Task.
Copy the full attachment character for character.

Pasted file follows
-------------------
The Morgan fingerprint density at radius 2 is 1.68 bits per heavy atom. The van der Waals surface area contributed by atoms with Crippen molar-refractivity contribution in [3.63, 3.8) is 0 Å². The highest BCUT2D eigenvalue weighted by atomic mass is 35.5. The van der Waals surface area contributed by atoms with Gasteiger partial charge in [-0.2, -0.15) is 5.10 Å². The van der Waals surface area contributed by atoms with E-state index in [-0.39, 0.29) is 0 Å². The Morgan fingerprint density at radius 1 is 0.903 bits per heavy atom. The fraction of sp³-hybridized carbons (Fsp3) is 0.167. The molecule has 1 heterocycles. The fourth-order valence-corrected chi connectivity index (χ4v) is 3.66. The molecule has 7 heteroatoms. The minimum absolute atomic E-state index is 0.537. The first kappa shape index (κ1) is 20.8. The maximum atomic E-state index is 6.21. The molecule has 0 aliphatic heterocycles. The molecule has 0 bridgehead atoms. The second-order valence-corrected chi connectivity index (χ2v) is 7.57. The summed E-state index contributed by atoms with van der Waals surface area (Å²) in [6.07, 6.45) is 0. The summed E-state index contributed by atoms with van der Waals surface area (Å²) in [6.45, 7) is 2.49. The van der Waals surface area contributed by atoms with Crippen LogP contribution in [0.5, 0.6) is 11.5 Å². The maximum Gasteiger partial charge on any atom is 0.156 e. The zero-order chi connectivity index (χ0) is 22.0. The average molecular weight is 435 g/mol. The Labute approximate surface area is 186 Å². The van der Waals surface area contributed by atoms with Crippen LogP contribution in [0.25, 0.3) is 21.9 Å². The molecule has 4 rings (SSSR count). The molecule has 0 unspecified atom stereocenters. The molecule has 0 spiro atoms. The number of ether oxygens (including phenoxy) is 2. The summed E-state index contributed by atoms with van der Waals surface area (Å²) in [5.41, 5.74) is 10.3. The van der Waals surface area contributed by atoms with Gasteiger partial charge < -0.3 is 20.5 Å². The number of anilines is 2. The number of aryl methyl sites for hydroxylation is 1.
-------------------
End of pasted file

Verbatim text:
The Morgan fingerprint density at radius 2 is 1.68 bits per heavy atom. The van der Waals surface area contributed by atoms with Crippen molar-refractivity contribution in [3.63, 3.8) is 0 Å². The highest BCUT2D eigenvalue weighted by atomic mass is 35.5. The van der Waals surface area contributed by atoms with Gasteiger partial charge in [-0.2, -0.15) is 5.10 Å². The van der Waals surface area contributed by atoms with E-state index in [-0.39, 0.29) is 0 Å². The Morgan fingerprint density at radius 1 is 0.903 bits per heavy atom. The fraction of sp³-hybridized carbons (Fsp3) is 0.167. The molecule has 1 heterocycles. The fourth-order valence-corrected chi connectivity index (χ4v) is 3.66. The molecule has 7 heteroatoms. The minimum absolute atomic E-state index is 0.537. The first kappa shape index (κ1) is 20.8. The maximum atomic E-state index is 6.21. The molecule has 0 aliphatic heterocycles. The molecule has 0 bridgehead atoms. The second-order valence-corrected chi connectivity index (χ2v) is 7.57. The summed E-state index contributed by atoms with van der Waals surface area (Å²) in [6.07, 6.45) is 0. The summed E-state index contributed by atoms with van der Waals surface area (Å²) in [6.45, 7) is 2.49. The van der Waals surface area contributed by atoms with Crippen LogP contribution in [0.5, 0.6) is 11.5 Å². The maximum Gasteiger partial charge on any atom is 0.156 e. The zero-order chi connectivity index (χ0) is 22.0. The average molecular weight is 435 g/mol. The Labute approximate surface area is 186 Å². The van der Waals surface area contributed by atoms with Crippen LogP contribution in [0.25, 0.3) is 21.9 Å². The molecule has 4 rings (SSSR count). The molecule has 0 unspecified atom stereocenters. The molecule has 0 spiro atoms. The number of ether oxygens (including phenoxy) is 2. The summed E-state index contributed by atoms with van der Waals surface area (Å²) in [5.41, 5.74) is 10.3. The van der Waals surface area contributed by atoms with Gasteiger partial charge < -0.3 is 20.5 Å². The number of anilines is 2. The number of aryl methyl sites for hydroxylation is 1.